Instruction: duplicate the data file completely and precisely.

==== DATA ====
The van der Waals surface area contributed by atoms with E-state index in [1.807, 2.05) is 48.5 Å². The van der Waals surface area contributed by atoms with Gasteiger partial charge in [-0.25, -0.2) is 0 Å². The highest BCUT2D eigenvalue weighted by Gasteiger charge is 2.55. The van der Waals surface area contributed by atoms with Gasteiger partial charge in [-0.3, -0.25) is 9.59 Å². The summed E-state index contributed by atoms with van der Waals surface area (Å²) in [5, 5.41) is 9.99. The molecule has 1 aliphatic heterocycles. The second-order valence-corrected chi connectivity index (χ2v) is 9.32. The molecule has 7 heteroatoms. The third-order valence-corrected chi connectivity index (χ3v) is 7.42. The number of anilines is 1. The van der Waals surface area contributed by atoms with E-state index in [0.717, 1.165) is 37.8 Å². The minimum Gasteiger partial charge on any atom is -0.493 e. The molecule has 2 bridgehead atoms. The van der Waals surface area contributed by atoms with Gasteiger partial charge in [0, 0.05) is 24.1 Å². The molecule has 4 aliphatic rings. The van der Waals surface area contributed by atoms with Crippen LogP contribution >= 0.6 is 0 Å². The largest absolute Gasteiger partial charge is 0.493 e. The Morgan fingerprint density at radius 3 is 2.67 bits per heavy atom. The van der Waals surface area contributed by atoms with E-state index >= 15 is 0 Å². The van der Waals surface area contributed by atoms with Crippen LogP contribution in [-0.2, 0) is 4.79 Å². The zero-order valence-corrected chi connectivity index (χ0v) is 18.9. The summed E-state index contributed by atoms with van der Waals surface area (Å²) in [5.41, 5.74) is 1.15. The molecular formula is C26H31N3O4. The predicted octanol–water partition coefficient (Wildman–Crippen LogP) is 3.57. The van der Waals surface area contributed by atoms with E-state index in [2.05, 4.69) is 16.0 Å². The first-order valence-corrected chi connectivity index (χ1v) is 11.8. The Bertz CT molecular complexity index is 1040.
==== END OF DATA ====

The van der Waals surface area contributed by atoms with E-state index in [1.807, 2.05) is 48.5 Å². The van der Waals surface area contributed by atoms with Gasteiger partial charge in [-0.25, -0.2) is 0 Å². The highest BCUT2D eigenvalue weighted by Gasteiger charge is 2.55. The van der Waals surface area contributed by atoms with Gasteiger partial charge in [-0.3, -0.25) is 9.59 Å². The summed E-state index contributed by atoms with van der Waals surface area (Å²) in [5, 5.41) is 9.99. The molecule has 1 aliphatic heterocycles. The second-order valence-corrected chi connectivity index (χ2v) is 9.32. The molecule has 7 heteroatoms. The third-order valence-corrected chi connectivity index (χ3v) is 7.42. The number of anilines is 1. The van der Waals surface area contributed by atoms with E-state index in [0.717, 1.165) is 37.8 Å². The minimum Gasteiger partial charge on any atom is -0.493 e. The molecule has 2 bridgehead atoms. The van der Waals surface area contributed by atoms with Gasteiger partial charge in [0, 0.05) is 24.1 Å². The molecule has 4 aliphatic rings. The van der Waals surface area contributed by atoms with Crippen LogP contribution >= 0.6 is 0 Å². The largest absolute Gasteiger partial charge is 0.493 e. The Morgan fingerprint density at radius 3 is 2.67 bits per heavy atom. The van der Waals surface area contributed by atoms with E-state index >= 15 is 0 Å². The van der Waals surface area contributed by atoms with Crippen LogP contribution in [-0.2, 0) is 4.79 Å². The zero-order valence-corrected chi connectivity index (χ0v) is 18.9. The summed E-state index contributed by atoms with van der Waals surface area (Å²) in [5.41, 5.74) is 1.15. The molecular formula is C26H31N3O4. The predicted octanol–water partition coefficient (Wildman–Crippen LogP) is 3.57. The van der Waals surface area contributed by atoms with E-state index in [2.05, 4.69) is 16.0 Å². The first-order valence-corrected chi connectivity index (χ1v) is 11.8. The Bertz CT molecular complexity index is 1040.